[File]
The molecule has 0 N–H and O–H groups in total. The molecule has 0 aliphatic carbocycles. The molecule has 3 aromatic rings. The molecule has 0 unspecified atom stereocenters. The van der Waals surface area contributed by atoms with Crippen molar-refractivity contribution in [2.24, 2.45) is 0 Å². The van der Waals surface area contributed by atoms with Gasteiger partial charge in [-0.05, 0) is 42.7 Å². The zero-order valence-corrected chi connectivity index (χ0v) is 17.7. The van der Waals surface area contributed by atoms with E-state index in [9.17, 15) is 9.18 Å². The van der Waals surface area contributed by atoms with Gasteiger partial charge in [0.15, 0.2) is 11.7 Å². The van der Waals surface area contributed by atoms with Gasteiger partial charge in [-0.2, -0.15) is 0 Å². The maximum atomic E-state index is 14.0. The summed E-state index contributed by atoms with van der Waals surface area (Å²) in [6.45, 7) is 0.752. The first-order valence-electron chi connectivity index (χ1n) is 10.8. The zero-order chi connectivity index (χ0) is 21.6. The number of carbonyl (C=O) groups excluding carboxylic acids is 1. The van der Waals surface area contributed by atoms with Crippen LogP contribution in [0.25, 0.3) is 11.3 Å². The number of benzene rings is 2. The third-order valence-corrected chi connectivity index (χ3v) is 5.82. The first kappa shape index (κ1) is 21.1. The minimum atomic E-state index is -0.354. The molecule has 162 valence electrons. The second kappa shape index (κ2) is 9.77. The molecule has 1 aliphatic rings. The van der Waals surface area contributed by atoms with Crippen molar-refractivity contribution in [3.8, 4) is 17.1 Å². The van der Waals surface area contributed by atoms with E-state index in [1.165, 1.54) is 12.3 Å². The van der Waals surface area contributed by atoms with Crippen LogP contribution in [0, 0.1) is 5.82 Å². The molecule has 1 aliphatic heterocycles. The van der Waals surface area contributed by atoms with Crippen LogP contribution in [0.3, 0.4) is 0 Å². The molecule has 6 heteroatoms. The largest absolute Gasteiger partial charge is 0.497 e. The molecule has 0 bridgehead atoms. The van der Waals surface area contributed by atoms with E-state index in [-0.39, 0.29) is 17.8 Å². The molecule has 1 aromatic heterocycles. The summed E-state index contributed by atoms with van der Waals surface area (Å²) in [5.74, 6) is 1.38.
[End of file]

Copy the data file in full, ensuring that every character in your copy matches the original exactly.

The molecule has 0 N–H and O–H groups in total. The molecule has 0 aliphatic carbocycles. The molecule has 3 aromatic rings. The molecule has 0 unspecified atom stereocenters. The van der Waals surface area contributed by atoms with Crippen molar-refractivity contribution in [2.24, 2.45) is 0 Å². The van der Waals surface area contributed by atoms with Gasteiger partial charge in [-0.05, 0) is 42.7 Å². The zero-order valence-corrected chi connectivity index (χ0v) is 17.7. The van der Waals surface area contributed by atoms with E-state index in [9.17, 15) is 9.18 Å². The van der Waals surface area contributed by atoms with Gasteiger partial charge in [0.15, 0.2) is 11.7 Å². The van der Waals surface area contributed by atoms with Gasteiger partial charge in [-0.2, -0.15) is 0 Å². The maximum atomic E-state index is 14.0. The summed E-state index contributed by atoms with van der Waals surface area (Å²) in [6.45, 7) is 0.752. The first-order valence-electron chi connectivity index (χ1n) is 10.8. The zero-order chi connectivity index (χ0) is 21.6. The number of carbonyl (C=O) groups excluding carboxylic acids is 1. The van der Waals surface area contributed by atoms with Crippen LogP contribution in [0.25, 0.3) is 11.3 Å². The number of benzene rings is 2. The third-order valence-corrected chi connectivity index (χ3v) is 5.82. The first kappa shape index (κ1) is 21.1. The minimum atomic E-state index is -0.354. The molecule has 162 valence electrons. The second kappa shape index (κ2) is 9.77. The molecule has 1 aliphatic rings. The van der Waals surface area contributed by atoms with Crippen molar-refractivity contribution in [3.8, 4) is 17.1 Å². The van der Waals surface area contributed by atoms with E-state index in [1.165, 1.54) is 12.3 Å². The van der Waals surface area contributed by atoms with Crippen LogP contribution in [0, 0.1) is 5.82 Å². The molecule has 1 aliphatic heterocycles. The van der Waals surface area contributed by atoms with Crippen LogP contribution in [0.3, 0.4) is 0 Å². The molecule has 6 heteroatoms. The largest absolute Gasteiger partial charge is 0.497 e. The molecule has 0 bridgehead atoms. The van der Waals surface area contributed by atoms with E-state index in [-0.39, 0.29) is 17.8 Å². The molecule has 1 aromatic heterocycles. The summed E-state index contributed by atoms with van der Waals surface area (Å²) in [5.74, 6) is 1.38.